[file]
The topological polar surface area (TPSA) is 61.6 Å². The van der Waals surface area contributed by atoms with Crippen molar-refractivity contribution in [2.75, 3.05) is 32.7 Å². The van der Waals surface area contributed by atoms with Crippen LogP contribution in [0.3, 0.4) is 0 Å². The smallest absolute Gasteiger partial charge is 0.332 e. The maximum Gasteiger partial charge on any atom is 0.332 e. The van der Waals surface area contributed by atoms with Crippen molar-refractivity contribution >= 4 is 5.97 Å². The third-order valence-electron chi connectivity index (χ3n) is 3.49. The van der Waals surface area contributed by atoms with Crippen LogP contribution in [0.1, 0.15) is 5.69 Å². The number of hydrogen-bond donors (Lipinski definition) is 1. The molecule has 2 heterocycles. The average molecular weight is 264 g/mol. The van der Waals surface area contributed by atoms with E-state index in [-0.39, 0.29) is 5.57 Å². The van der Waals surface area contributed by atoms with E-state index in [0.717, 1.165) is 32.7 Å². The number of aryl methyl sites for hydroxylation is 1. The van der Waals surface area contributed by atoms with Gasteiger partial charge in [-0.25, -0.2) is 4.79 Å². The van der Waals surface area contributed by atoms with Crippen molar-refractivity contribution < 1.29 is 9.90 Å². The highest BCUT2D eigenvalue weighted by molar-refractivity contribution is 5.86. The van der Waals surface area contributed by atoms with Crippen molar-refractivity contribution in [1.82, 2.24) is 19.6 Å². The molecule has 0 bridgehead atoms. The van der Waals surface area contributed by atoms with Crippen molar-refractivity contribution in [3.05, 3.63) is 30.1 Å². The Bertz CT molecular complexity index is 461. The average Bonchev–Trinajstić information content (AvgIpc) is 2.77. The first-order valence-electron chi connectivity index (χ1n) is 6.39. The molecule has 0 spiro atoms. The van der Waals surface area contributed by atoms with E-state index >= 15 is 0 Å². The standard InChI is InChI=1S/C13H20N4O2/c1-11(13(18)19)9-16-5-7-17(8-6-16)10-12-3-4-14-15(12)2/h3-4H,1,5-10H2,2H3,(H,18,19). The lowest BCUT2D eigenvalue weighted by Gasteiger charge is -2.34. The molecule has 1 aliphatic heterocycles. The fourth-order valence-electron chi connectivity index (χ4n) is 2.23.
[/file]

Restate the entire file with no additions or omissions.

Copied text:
The topological polar surface area (TPSA) is 61.6 Å². The van der Waals surface area contributed by atoms with Crippen molar-refractivity contribution in [2.75, 3.05) is 32.7 Å². The van der Waals surface area contributed by atoms with Crippen LogP contribution in [0.3, 0.4) is 0 Å². The smallest absolute Gasteiger partial charge is 0.332 e. The maximum Gasteiger partial charge on any atom is 0.332 e. The van der Waals surface area contributed by atoms with Crippen molar-refractivity contribution >= 4 is 5.97 Å². The third-order valence-electron chi connectivity index (χ3n) is 3.49. The van der Waals surface area contributed by atoms with Crippen LogP contribution in [0.1, 0.15) is 5.69 Å². The number of hydrogen-bond donors (Lipinski definition) is 1. The molecule has 2 heterocycles. The average molecular weight is 264 g/mol. The van der Waals surface area contributed by atoms with E-state index in [-0.39, 0.29) is 5.57 Å². The van der Waals surface area contributed by atoms with E-state index in [0.717, 1.165) is 32.7 Å². The number of aryl methyl sites for hydroxylation is 1. The van der Waals surface area contributed by atoms with Gasteiger partial charge in [-0.25, -0.2) is 4.79 Å². The van der Waals surface area contributed by atoms with Crippen molar-refractivity contribution < 1.29 is 9.90 Å². The highest BCUT2D eigenvalue weighted by molar-refractivity contribution is 5.86. The van der Waals surface area contributed by atoms with Crippen molar-refractivity contribution in [1.82, 2.24) is 19.6 Å². The molecule has 0 bridgehead atoms. The van der Waals surface area contributed by atoms with Crippen molar-refractivity contribution in [3.05, 3.63) is 30.1 Å². The Bertz CT molecular complexity index is 461. The average Bonchev–Trinajstić information content (AvgIpc) is 2.77. The first-order valence-electron chi connectivity index (χ1n) is 6.39. The molecule has 0 spiro atoms. The van der Waals surface area contributed by atoms with E-state index >= 15 is 0 Å². The standard InChI is InChI=1S/C13H20N4O2/c1-11(13(18)19)9-16-5-7-17(8-6-16)10-12-3-4-14-15(12)2/h3-4H,1,5-10H2,2H3,(H,18,19). The lowest BCUT2D eigenvalue weighted by Gasteiger charge is -2.34. The molecule has 1 aliphatic heterocycles. The fourth-order valence-electron chi connectivity index (χ4n) is 2.23.